Foreclosure Reading Shows Some Good News, But Brace for 2011
In the three years since the great American housing collapse became a big story, there is good news to report. The numbers are down. But maybe not for long.
The latest home foreclosure data from RealtyTrac show that last month was an improvement over November 2009. In total there were some 262,000 homes in some state of foreclosure this year compared with 306,000 in 2009. And in Patchwork Nation, most of our 12 county types showed some improvement including the heavily populated key types – the largely suburban Monied Burbs, big city Industrial Metros, and the formerly growing Boom Towns.
Now, the caveat. That good news largely comes form the fact that some big banks slowed down on initiating foreclosures after some were accused of signing foreclosure documents without proper verification (a practice known as “robo-signing”).
The result, says Rich Sharga, senior vice president of RealtyTrac, is November and December will likely look better than a year ago, but January, he adds, “will probably be brutal.”
And when you dig into the November foreclosure numbers using Patchwork Nation’s 12 community types, there is reason for concern.
What is ‘Good News?’
Even with lenders holding back on initiating foreclosures, the numbers were up in many places. Five of the 12 Patchwork Nation county types saw an increase in foreclosures since November 2009 – Minority Central, Evangelical Epicenters, Tractor Country, Service Worker Centers and Mormon Outposts.
And even in the places with “good news,” there is reason for concern. The Boom Town counties, which grew rapidly before the housing crisis, did not see a big improvement in the November numbers. They were almost flat in foreclosures last month compared to 2009 – 73,191 versus 73,446 in 2009.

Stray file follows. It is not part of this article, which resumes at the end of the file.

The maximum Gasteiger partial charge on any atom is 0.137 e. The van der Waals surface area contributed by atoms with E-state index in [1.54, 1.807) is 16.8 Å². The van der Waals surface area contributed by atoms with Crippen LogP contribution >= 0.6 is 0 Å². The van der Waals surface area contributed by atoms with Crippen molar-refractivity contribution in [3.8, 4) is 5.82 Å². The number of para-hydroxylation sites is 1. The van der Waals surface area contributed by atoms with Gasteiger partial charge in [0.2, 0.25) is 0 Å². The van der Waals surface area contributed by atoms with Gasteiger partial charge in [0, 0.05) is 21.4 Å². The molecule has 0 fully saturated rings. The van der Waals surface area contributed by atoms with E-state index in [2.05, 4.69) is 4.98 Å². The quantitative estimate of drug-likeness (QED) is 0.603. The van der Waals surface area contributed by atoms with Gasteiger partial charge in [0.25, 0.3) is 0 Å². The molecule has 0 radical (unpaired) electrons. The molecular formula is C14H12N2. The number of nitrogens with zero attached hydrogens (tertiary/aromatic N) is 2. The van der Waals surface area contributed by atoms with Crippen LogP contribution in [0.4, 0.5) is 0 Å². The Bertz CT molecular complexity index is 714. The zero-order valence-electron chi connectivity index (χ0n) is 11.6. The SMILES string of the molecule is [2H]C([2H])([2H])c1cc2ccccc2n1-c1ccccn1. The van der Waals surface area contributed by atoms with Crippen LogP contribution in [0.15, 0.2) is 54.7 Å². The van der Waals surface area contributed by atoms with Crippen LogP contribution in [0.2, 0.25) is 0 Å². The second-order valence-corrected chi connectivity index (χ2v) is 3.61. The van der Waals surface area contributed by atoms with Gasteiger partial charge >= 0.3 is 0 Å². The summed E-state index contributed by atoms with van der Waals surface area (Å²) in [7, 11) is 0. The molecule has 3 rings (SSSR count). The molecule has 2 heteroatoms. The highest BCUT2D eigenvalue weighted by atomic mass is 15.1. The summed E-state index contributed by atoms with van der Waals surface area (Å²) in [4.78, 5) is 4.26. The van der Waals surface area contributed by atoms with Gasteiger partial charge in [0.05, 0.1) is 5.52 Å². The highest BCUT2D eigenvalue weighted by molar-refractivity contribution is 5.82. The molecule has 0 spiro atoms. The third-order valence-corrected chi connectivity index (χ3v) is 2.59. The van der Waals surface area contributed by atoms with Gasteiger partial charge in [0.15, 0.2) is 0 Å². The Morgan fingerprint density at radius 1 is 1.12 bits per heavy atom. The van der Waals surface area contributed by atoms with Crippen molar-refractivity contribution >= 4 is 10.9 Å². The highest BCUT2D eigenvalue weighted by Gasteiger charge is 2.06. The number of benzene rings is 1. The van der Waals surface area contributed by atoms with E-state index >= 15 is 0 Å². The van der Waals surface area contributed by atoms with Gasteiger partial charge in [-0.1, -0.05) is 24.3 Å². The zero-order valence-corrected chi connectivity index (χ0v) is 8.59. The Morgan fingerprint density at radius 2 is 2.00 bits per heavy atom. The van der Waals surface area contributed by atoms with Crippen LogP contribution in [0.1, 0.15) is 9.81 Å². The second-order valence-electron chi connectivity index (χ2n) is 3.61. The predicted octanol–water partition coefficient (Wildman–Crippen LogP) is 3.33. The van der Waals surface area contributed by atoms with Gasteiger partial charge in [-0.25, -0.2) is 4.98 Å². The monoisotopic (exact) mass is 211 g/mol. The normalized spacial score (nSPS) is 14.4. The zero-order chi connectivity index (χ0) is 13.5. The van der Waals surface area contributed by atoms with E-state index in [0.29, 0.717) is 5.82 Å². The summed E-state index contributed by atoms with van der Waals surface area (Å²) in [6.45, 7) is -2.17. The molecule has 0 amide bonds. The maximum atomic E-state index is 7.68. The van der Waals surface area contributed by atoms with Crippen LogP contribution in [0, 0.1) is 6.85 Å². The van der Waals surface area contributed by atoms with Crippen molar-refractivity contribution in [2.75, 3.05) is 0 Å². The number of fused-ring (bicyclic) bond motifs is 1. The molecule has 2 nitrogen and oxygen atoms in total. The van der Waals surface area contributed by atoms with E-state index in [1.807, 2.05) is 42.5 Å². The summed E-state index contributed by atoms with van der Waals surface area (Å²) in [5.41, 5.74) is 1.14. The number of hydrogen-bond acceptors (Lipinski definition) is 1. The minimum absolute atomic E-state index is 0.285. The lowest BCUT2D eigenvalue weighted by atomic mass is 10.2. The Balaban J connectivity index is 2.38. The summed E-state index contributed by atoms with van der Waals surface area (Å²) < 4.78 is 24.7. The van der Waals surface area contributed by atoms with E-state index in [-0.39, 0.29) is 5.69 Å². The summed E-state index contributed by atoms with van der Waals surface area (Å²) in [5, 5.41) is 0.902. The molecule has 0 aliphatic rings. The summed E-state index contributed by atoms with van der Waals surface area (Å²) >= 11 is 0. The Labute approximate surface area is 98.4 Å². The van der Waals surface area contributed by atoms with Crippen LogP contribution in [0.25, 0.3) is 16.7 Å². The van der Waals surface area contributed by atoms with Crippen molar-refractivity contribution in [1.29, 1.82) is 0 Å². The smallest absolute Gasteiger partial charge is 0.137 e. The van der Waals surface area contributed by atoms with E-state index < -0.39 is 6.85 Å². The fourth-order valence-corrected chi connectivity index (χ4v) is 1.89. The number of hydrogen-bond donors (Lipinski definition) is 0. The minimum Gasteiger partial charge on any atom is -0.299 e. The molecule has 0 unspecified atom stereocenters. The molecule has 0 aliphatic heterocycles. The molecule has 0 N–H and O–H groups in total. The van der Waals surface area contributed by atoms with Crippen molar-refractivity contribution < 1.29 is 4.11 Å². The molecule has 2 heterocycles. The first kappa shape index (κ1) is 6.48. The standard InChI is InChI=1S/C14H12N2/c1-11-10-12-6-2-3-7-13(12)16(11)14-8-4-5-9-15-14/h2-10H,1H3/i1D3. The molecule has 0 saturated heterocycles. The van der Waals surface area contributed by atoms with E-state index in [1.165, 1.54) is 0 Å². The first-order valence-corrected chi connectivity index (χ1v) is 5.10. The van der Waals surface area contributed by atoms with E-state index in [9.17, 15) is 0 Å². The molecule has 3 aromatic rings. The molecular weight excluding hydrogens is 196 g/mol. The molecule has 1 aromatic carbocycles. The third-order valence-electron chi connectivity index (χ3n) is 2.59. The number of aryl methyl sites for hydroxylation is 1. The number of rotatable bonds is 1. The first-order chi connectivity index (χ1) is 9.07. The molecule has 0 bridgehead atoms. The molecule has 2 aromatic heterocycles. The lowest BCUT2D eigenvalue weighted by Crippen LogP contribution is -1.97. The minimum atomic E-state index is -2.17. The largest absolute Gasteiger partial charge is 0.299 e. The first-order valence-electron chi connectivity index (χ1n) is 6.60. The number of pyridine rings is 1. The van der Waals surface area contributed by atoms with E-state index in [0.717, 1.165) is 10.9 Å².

That’s a troubling sign since many of the places where those big banks slowed down on foreclosures fall into Patchwork Nation’s Boom Town category.
So while the November numbers look good in Boom Towns like Riverside County, Calif. (a 26 percent drop in foreclosures compared to last year), Seminole County, Fla. (a 59 percent plunge), and Arapahoe County, Colo. (a 19 percent dip). The bigger question is: What does 2011 hold for those places?
But the biggest question in all these November numbers hangs around the counties Patchwork Nation calls the Monied Burbs.
In October, Patchwork Nation and the PBS NewsHour reportedthat these counties were starting to show signs of strain in the foreclosure reports and rising numbers of homes in inner-ring suburbs began taking hits.
This latest set of numbers reverses that trend – sharply. Foreclosures fell in the Monied Burbs to about 62,000 last month compared to about 78,000 in November 2009. But is that drop real, or simply a part of the big banks’ foreclosure-writing slowdown?
The Burbs are like the groundhogs of the U.S. economy – what they do offers an indication of where the economy is headed. As we have noted in this blog and in the book, “Our Patchwork Nation,” those wealthy counties are key to turning around the consumer economy. In fact, a turnaround is all but impossible without a big boost from the 69 million people living in those 286 counties.
If the drop the November foreclosure numbers show in the Burbs is real, there may be some hope that the economy is on its way up. But if January brings hard news for them real economic improvement is probably still a ways off.
Consumer spending makes up about two-thirds of the U.S. economy.
Three Years In
Most troubling though is three-years after the recession began and the housing market became a big cause for concern, the problem is still very much a part of the economic troubles in the United States.
Rick Sharga says 2011 will likely be the high-water mark for the foreclosure crisis with no serious recovery for the housing market until 2014. For some communities, three more years seems like a lifetime.
And as Patchwork Nation has noted repeatedly, an end to foreclosures doesn’t mean an end to troubles. There are some communities where it will take years for housing values to recover and there will be others – places that are isolated or where the main industry has dried up – where they probably never will, or at least not for decades.
In some of those places that means “the recession” will go on long after it is officially declared to be over. We will be on the road again in 2011 talking to our communities and getting a close-up look at the longer-term effects of the housing crisis.